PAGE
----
The attack that employed compromised Apache Web server binaries is turning out to be more complex than originally thought, as researchers now have found that the attackers also are using Trojaned Nginx and Lighttpd binaries as part of the campaign. More concerning, though, is the possibility that the attacks also have compromised a number of DNS servers and are using them to change crucial elements of the campaign on the fly and help hide their tracks.
The new details of the attack campaign, which researchers have dubbed Linux/Cdorked, show that the attackers have cast a wider net than what was found originally and have access to a wider range of compromised machines. Researchers at ESET who have analyzed the attack say that the group behind the attacks may have been active since December 2012. The researchers have discovered more than 400 Web servers compromised by this malware, and that some of them are among the most highly trafficked sites on the Web.
Still, with the new details and further investigation into the attack, researchers still aren’t sure how the attackers are getting their malware onto the compromised Web servers.
“We still don’t know for sure how this malicious software was deployed on the web servers. We believe the infection vector is not unique. It cannot be attributed solely to installations of cPanel because only a fraction of the infected servers are using this management software. One thing is clear, this malware does not propagate by itself and it does not exploit a vulnerability in a specific software. Linux/Cdorked.A is a backdoor, used by malicious actor to serve malicious content from legitimate websites,” Marc-Etienne M. Leveille of ESET wrote in an analysis of the attacks.
The general pattern of the attacks involves the attackers modifying Web server binaries on target sites, then using the malicious binary to serve code to certain users that redirects them to a malicious site. The user may then be redirected to a third site, but the end goal is to push the victim to a site that serves the Blackhole exploit kit. On mobile devices, such as iPhones and iPads, users are redirected to porn sites.
The attackers in this campaign are being quite careful to hide their actions, both on the client level and in a larger sense. In addition to keeping a large blacklist of IP ranges that the malware will not redirect to malicious Web sites, the attackers also appear to be using compromised DNS servers to change domains and subdomains quickly. The construction of the URLs for these domains that are part of the redirection chain for the Cdorked malware have a peculiar format, and after looking into them, the ESET researchers came to the conclusion that the DNS servers being used have been compromised.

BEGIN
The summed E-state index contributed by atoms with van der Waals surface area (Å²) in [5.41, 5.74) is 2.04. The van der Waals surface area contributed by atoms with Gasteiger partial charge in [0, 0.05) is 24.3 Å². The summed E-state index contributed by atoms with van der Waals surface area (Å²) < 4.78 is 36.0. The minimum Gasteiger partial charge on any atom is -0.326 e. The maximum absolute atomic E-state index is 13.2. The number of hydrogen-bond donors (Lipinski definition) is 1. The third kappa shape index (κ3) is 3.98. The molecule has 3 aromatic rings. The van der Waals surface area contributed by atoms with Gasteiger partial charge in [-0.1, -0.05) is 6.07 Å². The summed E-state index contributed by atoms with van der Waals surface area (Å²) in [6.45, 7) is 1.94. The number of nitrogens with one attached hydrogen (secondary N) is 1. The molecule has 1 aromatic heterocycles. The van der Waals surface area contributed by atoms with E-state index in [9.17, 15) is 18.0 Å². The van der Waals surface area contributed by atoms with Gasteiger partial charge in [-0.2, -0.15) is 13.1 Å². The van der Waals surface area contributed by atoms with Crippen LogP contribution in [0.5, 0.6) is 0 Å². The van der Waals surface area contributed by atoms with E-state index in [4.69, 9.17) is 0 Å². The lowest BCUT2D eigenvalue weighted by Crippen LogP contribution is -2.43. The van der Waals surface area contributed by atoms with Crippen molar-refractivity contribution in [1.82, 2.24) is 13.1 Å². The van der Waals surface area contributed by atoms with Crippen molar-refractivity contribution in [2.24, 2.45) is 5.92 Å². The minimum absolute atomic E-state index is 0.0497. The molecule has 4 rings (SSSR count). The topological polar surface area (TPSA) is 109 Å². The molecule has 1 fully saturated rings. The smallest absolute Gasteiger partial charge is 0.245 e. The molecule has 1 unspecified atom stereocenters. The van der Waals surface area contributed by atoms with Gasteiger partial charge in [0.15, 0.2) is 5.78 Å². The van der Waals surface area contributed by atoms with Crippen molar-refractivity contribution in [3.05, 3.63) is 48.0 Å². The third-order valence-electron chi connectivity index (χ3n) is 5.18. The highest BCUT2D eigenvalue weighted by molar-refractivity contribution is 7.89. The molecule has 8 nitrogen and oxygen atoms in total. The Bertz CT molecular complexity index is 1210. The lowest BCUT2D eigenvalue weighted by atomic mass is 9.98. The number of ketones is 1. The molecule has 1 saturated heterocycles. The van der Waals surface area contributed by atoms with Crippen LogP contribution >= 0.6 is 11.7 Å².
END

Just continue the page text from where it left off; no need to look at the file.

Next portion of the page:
“The peculiar format of the subdomains and the fact that they are constantly changing strongly suggested that the DNS servers were also compromised. We did some tests where we modified the characters of the subdomain and in some cases the IP address in the response changed. With some more testing we were able to confirm that the IP address returned by the DNS request is actually encoded in the subdomain itself. It is using the characters at odd positions to form a 4 bytes long hex string to decode the IP address from. A basic chained XOR cipher is used to encode the IP address,” M.Lavielle said. “Due to the algorithmic nature of this behavior, we see no other explanation than the presence of trojanized DNS server binaries on the nameservers involved in Linux/CDorked.A.”
Web security researchers say that the tactics the attackers are using are not the most efficient ones and that they are causing themselves some unnecessary trouble.
“This has all the disadvantages of a typical root compromise, meaning that the attacker must now find a way to escalate privileges to root. The main advantage to using this sort of backdoor is that web masters typically don’t monitor or back up anything outside of the web root and in many cases don’t even have access to do so in shared hosting environments. This means the attacker naturally gets persistence where a typical modification to source code or .htaccess files would be fixed relatively quickly,” said Robert Hansen, a noted security researcher and director of product management at White Hat Security.